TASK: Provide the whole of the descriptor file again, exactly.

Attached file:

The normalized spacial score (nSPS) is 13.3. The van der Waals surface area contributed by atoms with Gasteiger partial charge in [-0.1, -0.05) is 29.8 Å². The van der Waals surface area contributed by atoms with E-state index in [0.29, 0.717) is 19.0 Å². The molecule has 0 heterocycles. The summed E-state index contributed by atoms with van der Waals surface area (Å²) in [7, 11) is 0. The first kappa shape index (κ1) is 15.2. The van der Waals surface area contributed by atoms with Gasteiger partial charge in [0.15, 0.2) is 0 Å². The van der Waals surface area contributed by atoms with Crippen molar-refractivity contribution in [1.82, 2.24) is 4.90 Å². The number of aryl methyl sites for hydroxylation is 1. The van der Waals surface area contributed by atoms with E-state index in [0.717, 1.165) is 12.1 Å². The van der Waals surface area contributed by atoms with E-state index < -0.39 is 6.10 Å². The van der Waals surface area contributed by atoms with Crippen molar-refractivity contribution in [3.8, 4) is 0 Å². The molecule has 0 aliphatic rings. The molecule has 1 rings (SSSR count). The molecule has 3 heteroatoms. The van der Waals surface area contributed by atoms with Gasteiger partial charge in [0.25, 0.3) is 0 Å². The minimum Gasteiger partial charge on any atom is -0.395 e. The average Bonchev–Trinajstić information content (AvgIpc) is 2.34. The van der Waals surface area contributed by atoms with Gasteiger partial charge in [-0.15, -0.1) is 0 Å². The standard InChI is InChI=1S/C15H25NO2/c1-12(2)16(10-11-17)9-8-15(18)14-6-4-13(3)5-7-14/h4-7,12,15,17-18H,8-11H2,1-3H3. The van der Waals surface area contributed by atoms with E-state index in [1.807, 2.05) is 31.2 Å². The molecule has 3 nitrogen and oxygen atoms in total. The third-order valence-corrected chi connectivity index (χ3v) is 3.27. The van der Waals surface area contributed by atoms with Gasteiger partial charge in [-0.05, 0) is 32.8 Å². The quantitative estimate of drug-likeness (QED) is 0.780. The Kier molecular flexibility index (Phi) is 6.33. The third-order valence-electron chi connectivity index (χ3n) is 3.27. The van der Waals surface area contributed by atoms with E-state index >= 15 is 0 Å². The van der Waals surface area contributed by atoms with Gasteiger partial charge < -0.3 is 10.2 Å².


The normalized spacial score (nSPS) is 13.3. The van der Waals surface area contributed by atoms with Gasteiger partial charge in [-0.1, -0.05) is 29.8 Å². The van der Waals surface area contributed by atoms with E-state index in [0.29, 0.717) is 19.0 Å². The molecule has 0 heterocycles. The summed E-state index contributed by atoms with van der Waals surface area (Å²) in [7, 11) is 0. The first kappa shape index (κ1) is 15.2. The van der Waals surface area contributed by atoms with Gasteiger partial charge in [0.15, 0.2) is 0 Å². The van der Waals surface area contributed by atoms with Crippen molar-refractivity contribution in [1.82, 2.24) is 4.90 Å². The number of aryl methyl sites for hydroxylation is 1. The van der Waals surface area contributed by atoms with E-state index in [0.717, 1.165) is 12.1 Å². The van der Waals surface area contributed by atoms with E-state index < -0.39 is 6.10 Å². The van der Waals surface area contributed by atoms with Crippen molar-refractivity contribution in [3.8, 4) is 0 Å². The molecule has 0 aliphatic rings. The molecule has 1 rings (SSSR count). The molecule has 3 heteroatoms. The van der Waals surface area contributed by atoms with Gasteiger partial charge in [0.25, 0.3) is 0 Å². The minimum Gasteiger partial charge on any atom is -0.395 e. The average Bonchev–Trinajstić information content (AvgIpc) is 2.34. The van der Waals surface area contributed by atoms with Gasteiger partial charge in [-0.15, -0.1) is 0 Å². The standard InChI is InChI=1S/C15H25NO2/c1-12(2)16(10-11-17)9-8-15(18)14-6-4-13(3)5-7-14/h4-7,12,15,17-18H,8-11H2,1-3H3. The van der Waals surface area contributed by atoms with E-state index in [1.807, 2.05) is 31.2 Å². The molecule has 3 nitrogen and oxygen atoms in total. The third-order valence-corrected chi connectivity index (χ3v) is 3.27. The van der Waals surface area contributed by atoms with Gasteiger partial charge in [-0.05, 0) is 32.8 Å². The quantitative estimate of drug-likeness (QED) is 0.780. The Kier molecular flexibility index (Phi) is 6.33. The third-order valence-electron chi connectivity index (χ3n) is 3.27. The van der Waals surface area contributed by atoms with E-state index >= 15 is 0 Å². The van der Waals surface area contributed by atoms with Gasteiger partial charge < -0.3 is 10.2 Å².